Perhaps it’s impossible to be outside of influence, which is partly the point of this post, but in varying degrees we can be aware of it and give ourselves permission to reflect and respond to it. There seems to be a huge cultural message that we can change the world. Yes, the world changes, but often it seems that the unseen consequences of what we actually do to change it are as bad as the previous condition!

      Maybe too, getting older means that youthful hope blossoms into an acceptance of our smallness and if we’re lucky, we can still appreciate the beauty and wonder of both the greatness and the horror of the world.

      Thank you for the note!

      Liked by 1 person

    1. Hi Jeff,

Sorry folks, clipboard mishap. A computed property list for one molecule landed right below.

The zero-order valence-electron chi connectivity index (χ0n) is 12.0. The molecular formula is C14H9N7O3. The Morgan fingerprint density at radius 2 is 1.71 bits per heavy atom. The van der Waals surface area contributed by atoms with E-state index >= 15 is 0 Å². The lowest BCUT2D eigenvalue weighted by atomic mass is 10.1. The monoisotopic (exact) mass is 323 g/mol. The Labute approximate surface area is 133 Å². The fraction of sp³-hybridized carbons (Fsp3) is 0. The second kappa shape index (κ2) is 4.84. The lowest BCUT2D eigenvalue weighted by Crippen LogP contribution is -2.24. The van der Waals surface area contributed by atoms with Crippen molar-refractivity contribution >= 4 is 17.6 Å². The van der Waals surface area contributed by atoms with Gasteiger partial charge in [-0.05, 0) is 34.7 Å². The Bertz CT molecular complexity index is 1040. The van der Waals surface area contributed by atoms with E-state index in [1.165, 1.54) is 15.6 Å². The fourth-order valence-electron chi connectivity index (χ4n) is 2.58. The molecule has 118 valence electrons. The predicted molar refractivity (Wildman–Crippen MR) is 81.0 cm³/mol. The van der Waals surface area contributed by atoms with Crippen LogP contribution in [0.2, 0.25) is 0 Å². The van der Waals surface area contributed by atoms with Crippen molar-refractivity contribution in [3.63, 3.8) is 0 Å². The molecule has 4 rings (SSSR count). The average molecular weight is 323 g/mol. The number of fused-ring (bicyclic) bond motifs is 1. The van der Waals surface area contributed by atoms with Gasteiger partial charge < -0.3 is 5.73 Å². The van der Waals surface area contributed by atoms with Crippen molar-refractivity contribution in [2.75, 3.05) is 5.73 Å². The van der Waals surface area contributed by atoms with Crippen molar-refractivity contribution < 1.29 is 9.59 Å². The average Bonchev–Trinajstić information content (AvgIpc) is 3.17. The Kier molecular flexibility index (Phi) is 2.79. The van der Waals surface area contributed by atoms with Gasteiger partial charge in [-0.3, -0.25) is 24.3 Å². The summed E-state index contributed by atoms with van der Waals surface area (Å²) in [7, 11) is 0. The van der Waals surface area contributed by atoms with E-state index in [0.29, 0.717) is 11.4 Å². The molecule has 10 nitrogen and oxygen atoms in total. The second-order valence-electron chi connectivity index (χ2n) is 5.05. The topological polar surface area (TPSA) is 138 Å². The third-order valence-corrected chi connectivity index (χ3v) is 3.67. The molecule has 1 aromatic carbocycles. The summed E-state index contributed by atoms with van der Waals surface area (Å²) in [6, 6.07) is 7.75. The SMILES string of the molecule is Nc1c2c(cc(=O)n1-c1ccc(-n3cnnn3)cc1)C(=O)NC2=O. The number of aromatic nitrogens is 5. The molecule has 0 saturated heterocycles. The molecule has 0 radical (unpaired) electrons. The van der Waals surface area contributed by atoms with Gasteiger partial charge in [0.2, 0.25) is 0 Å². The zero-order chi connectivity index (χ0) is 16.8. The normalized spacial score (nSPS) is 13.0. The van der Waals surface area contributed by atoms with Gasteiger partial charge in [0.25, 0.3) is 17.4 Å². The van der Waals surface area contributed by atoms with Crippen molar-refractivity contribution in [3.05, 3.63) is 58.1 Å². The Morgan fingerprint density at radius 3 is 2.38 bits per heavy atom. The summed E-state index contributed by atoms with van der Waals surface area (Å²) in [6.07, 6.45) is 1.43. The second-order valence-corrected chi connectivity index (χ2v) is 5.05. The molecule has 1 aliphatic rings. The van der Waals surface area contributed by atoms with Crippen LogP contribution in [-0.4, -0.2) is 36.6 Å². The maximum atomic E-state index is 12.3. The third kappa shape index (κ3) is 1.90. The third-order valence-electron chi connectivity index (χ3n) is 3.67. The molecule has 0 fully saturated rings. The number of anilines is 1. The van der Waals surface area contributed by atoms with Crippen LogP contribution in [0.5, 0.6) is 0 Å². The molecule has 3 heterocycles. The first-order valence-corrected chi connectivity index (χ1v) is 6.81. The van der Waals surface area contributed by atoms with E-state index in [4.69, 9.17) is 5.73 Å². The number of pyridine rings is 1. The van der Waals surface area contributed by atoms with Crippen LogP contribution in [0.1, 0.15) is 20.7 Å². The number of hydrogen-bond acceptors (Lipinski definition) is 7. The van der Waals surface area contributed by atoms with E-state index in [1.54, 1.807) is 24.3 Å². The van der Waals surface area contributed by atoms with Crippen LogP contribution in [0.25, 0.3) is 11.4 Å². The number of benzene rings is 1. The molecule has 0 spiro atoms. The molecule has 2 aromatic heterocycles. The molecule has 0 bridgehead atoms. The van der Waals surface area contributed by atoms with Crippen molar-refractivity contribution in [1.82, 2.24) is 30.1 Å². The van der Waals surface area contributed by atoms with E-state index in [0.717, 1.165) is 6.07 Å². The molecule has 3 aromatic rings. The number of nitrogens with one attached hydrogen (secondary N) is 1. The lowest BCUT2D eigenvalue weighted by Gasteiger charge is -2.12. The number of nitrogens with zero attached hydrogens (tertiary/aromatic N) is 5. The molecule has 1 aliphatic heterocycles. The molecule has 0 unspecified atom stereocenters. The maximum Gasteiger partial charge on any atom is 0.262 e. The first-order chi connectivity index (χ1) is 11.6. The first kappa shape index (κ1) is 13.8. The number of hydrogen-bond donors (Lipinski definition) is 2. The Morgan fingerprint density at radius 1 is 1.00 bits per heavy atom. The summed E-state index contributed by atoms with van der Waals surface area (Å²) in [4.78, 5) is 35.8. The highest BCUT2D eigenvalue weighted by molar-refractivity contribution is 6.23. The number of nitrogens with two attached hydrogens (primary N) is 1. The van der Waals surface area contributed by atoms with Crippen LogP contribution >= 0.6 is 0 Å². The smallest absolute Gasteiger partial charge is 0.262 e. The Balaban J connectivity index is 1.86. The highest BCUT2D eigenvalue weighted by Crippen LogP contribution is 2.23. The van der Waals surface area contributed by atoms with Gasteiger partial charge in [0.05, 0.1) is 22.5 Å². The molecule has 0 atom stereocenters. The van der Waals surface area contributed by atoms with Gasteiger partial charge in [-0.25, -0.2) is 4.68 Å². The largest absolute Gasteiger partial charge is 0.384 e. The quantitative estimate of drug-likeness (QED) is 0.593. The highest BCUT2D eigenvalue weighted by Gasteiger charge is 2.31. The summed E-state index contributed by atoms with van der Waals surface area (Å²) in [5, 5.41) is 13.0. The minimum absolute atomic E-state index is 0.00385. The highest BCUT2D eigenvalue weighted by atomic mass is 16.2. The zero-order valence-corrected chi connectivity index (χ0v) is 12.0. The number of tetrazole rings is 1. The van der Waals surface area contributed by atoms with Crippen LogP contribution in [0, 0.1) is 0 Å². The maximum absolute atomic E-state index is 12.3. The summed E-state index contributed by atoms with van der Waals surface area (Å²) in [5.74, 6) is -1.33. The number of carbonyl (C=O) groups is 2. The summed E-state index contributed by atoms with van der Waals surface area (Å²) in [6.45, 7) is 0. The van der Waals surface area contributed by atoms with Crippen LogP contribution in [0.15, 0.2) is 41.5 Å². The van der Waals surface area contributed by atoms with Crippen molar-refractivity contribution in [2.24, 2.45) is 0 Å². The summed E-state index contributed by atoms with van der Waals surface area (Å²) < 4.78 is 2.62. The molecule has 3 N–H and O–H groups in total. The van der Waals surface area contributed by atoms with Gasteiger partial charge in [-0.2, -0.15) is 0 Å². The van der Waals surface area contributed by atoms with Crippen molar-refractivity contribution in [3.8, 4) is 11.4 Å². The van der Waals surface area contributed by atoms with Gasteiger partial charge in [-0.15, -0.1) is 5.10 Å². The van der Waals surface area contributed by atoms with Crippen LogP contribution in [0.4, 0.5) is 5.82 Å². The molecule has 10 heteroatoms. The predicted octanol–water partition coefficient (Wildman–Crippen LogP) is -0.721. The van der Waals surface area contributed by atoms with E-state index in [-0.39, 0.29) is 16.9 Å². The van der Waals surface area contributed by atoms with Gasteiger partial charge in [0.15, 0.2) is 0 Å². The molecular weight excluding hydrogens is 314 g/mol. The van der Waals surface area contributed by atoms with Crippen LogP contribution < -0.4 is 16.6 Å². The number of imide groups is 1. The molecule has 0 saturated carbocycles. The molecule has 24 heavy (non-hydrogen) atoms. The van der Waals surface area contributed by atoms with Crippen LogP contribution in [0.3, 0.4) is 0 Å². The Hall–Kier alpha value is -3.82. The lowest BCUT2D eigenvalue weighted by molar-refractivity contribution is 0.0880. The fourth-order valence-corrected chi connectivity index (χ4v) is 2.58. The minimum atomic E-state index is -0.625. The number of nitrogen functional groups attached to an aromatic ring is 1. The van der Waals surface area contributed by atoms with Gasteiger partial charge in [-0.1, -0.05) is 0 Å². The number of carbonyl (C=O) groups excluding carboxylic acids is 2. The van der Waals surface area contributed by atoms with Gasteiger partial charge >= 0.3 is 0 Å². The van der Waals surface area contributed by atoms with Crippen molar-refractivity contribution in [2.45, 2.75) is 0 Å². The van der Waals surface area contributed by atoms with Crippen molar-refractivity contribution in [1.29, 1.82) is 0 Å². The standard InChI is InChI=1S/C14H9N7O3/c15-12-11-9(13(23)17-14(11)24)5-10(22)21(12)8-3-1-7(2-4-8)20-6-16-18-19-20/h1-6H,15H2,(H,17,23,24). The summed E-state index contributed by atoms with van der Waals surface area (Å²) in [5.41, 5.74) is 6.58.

One of the things I love about pop music, especially 60’s, the music of my youth, is that its simple lyrical phrases and ideas lend themselves so easily to metaphors about life and the human condition. Modern music has mostly gone too literal to be a container for ideas in the way that some of the older pop music was able to do.
      Thanks for the note.

      Liked by 1 person

      1. Hey Deb.

        Well, while I love the music of the 60s and 70s, I have to say there is still a lot of good music coming out today. Problem is, much of it never gets commercial air play. I’m fortunate that I have kids who introduce me to new music. Give a listen to Jake Bugg. I bet you will like his stuff. Also Death Cab For Cutie. I went with my daughter to see them last night. They were amazing.

        Cheers, and remember the words of the great Jerry Garcia: “Once in a while you can get shown the light in the strangest of places if you look at it right.”

        Liked by 2 people